Bringing your mind to focus on the present moment is an invaluable tool in improving your athletic performance. It also amplifies Yoga benefits and can help you progress faster. Let’s talk about mindfulness in Yoga.
Mindfulness in Yoga and Sports
In the last blog, we explained that mindfulness means being fully present in the moment, aware of your bodily sensations, thoughts, breath, and the environment, being open to what is, accepting it and not judging. It makes you more aware, less stressed, more in control of your emotions and reactions, and can improve many aspects of your life.
Mindfulness in Yoga is also key to progressing in your practice and athletic endeavors. Your body can do amazing things but it’s often the mind that gets in the way. Prime examples are balance positions – your body can probably do the shape and hold you there but if you are thinking about falling or what your colleague told you at work, you may not be able to hold your balance. If you are present in the moment, noticing what’s happening in your body, checking your alignment, and have a focus point in front of you, your balance will be better. And it’s the same in sports – science shows that mindfulness training improves your performance and movement precision.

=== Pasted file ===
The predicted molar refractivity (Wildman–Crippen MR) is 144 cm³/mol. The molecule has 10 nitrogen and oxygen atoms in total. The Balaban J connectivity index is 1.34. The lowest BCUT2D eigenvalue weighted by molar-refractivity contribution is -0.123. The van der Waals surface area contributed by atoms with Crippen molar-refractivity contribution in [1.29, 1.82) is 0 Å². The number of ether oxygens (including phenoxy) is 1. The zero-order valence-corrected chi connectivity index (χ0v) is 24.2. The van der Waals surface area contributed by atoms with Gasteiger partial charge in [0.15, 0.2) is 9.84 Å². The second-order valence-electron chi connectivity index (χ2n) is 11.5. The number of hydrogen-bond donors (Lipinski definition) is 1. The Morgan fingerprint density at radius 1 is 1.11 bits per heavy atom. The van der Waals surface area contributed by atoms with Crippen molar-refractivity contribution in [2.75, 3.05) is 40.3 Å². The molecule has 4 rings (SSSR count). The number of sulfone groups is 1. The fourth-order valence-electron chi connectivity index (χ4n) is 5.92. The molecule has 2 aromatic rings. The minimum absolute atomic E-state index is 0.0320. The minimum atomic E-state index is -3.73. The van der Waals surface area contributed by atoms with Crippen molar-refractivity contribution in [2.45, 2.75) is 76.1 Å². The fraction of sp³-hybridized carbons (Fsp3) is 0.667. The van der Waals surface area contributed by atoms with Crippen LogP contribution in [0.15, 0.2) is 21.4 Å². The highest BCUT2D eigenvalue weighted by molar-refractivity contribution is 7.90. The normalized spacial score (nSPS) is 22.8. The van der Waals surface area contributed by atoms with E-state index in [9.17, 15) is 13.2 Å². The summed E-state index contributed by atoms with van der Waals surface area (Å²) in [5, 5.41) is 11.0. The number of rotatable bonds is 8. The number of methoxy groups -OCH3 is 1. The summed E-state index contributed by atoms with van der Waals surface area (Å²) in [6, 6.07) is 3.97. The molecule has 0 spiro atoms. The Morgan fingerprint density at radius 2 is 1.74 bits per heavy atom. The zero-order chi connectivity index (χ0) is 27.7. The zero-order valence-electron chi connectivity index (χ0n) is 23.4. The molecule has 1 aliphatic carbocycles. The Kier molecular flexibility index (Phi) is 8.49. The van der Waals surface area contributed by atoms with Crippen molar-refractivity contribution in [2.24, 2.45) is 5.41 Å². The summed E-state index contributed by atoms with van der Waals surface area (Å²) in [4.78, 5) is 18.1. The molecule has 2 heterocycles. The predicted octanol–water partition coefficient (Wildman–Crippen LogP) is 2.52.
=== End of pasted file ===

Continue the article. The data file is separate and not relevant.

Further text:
Mindfulness in Yoga helps you be a better athlete
Training your mind to be focused on the ‘here and now’ has been used as a very effective tool in many sports. Athletes practicing mindfulness are less held back by negative emotions or thoughts and are more focused on their performance, which makes them progress faster and be more precise in their movements.
In one study, practicing mindfulness reduced performance anxiety, pessimism and increased the experience of flow – when you’re fully absorbed by what you’re doing and immune to distractions. Another study complemented these findings by showing that mindfulness reduced pain catastrophizing in athletes – meaning that experiencing slight pain that’s normal in training (as opposed to injury) won’t hold you back more than it should, and you won’t give up so easily.
A study of tennis players revealed that mindfulness practice improved their performance, and concentration, and reduced anxiety, and stress.
Research also suggests that mindfulness practice makes you less likely to injure yourself. And it makes sense – being more aware of the state of your body on a particular day makes you better able to judge your abilities, and being more focused on your goal helps to improve movement precision.